A recent contribution to this field has been made by Melody S. Goodman and Keon L. Gilbert, of Washington University in St. Louis, who mapped the dramatic differences across Delmar Boulevard in that city, in “Divided cities lead to differences in health”. Their graphic shows the disparities in education, income, and housing value, and, unsurprising, racial composition, on either side of Delmar. This work was covered in a BBC documentary. Dr. Goodman, speaking to a symposium from her alma mater, the Harvard School of Public Health, is quoted as saying “Your zip code is a better predictor of your health than your genetic code.”

This is a pretty sad commentary, given not only the incredible amount of money that has been spent on unraveling the genetic code but the amount of faith and expectation that we have been convinced to have in how this new genetic knowledge will facilitate our health. By knowing what we are at risk for, genetically, the argument goes, science can work on “cures” that target the specific genes. This is a topic for a different discussion, but in brief one problem is that the most common diseases we suffer from are not the result of a single gene abnormality. It is probable that, at least in the short-to-medium term, knowledge of our genetics will be more likely to lead to higher life insurance rates than cures of our diseases. The more profound issue, however, is that there is evidence from the social determinants of health, from the work of Woolf and Goodman and many others, that we do not address the causes of ill health even when we know what they are.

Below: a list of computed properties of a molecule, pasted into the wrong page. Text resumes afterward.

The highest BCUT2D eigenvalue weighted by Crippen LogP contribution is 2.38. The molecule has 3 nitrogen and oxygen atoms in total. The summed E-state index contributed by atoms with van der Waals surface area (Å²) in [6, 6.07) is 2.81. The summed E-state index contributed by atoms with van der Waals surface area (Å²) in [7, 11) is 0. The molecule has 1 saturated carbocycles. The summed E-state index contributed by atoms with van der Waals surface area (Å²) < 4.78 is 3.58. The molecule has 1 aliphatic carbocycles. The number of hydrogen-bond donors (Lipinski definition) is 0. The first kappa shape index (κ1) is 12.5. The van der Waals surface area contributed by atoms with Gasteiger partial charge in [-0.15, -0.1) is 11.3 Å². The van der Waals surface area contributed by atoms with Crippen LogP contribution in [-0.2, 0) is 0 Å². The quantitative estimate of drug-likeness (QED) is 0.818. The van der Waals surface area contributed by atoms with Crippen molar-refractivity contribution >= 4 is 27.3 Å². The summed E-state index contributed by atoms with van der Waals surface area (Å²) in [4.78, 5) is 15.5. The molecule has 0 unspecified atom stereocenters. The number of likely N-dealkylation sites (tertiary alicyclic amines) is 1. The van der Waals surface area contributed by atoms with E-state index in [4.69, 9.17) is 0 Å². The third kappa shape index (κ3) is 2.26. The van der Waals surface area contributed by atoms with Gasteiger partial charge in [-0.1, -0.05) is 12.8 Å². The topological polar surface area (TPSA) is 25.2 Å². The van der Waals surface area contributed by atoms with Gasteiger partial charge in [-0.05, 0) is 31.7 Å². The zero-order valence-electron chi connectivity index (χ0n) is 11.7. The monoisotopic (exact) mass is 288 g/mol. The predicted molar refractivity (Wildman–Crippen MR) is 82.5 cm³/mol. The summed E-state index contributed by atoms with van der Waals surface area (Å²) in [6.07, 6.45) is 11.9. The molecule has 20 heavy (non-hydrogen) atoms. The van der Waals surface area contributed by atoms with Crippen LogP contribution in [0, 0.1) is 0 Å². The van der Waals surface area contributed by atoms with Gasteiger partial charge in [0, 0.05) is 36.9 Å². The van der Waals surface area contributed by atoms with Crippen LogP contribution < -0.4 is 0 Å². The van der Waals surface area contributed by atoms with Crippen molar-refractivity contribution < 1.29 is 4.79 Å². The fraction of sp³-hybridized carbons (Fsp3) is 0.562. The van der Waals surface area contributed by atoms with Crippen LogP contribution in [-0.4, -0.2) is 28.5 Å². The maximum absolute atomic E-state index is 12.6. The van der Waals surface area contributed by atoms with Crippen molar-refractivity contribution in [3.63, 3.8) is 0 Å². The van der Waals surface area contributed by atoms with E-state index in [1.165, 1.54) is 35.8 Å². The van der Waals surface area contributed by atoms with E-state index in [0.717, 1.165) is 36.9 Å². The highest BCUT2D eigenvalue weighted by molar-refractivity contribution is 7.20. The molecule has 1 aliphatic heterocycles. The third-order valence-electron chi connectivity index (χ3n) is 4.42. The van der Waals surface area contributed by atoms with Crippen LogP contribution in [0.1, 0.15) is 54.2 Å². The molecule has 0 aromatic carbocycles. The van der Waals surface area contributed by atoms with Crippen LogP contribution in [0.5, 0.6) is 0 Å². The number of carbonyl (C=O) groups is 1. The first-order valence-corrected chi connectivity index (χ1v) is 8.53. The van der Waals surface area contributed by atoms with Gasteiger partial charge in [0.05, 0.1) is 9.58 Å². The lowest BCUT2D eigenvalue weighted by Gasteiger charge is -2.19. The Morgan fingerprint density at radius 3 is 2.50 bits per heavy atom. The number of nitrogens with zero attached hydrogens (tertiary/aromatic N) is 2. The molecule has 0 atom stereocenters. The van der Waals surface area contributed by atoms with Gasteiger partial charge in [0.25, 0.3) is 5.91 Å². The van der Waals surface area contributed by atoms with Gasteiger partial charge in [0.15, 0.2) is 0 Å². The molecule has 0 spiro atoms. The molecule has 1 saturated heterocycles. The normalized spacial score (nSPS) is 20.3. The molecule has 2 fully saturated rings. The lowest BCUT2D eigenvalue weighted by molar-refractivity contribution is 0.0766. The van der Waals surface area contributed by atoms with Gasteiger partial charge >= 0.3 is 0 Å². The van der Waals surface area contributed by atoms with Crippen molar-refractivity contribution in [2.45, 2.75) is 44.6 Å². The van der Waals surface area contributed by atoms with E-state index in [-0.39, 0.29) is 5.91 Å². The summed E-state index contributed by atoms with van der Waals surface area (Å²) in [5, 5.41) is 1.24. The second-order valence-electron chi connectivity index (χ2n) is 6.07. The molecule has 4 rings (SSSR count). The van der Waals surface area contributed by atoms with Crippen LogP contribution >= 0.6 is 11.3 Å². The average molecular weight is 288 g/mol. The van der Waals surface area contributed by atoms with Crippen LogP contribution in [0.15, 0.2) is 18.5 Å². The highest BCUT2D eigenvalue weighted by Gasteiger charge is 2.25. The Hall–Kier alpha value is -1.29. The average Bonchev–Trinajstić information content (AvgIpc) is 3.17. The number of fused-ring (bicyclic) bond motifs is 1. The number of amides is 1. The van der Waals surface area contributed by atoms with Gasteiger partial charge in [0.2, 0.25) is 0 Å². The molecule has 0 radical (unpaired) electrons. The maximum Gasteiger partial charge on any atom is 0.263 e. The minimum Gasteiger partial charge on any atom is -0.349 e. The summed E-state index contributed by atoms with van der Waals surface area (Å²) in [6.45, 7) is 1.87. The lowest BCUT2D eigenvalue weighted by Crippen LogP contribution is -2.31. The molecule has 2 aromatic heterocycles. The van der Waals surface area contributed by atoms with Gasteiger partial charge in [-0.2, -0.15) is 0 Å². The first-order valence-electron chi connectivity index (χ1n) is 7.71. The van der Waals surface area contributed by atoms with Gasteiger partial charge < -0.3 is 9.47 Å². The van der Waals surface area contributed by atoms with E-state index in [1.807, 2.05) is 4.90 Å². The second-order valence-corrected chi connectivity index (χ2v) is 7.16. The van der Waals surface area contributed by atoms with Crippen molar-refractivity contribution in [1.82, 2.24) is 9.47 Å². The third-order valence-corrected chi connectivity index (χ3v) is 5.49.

Why is this so? Why is there such great resistance to understanding, believing, that investment in housing, education, jobs, and opportunities will have a much greater impact on people’s health than more and more money spent on high-tech medical care (and, of course, profit for not only the providers, but the drug and device companies and middleman insurance companies)? It is in part because we hope (and, when we are more privileged, expect) that we will be the beneficiaries. And it is also because we choose to believe that those who do not have the benefits we have (of money, education, family) somehow “deserve” it because of character flaws.

The issue of “fault” is articulately addressed by Nicholas Kristof in a New York Times Op-Ed on August 10, 2014, “Is a hard life inherited?” Kristof argues that it is, not genetically but because the circumstances to which one is born and in which one grows up, the presence of caring parents who read to you rather than beat you, who take care of you instead of abusing drugs, as well as adequate food and housing make a tremendous difference in how you turn out.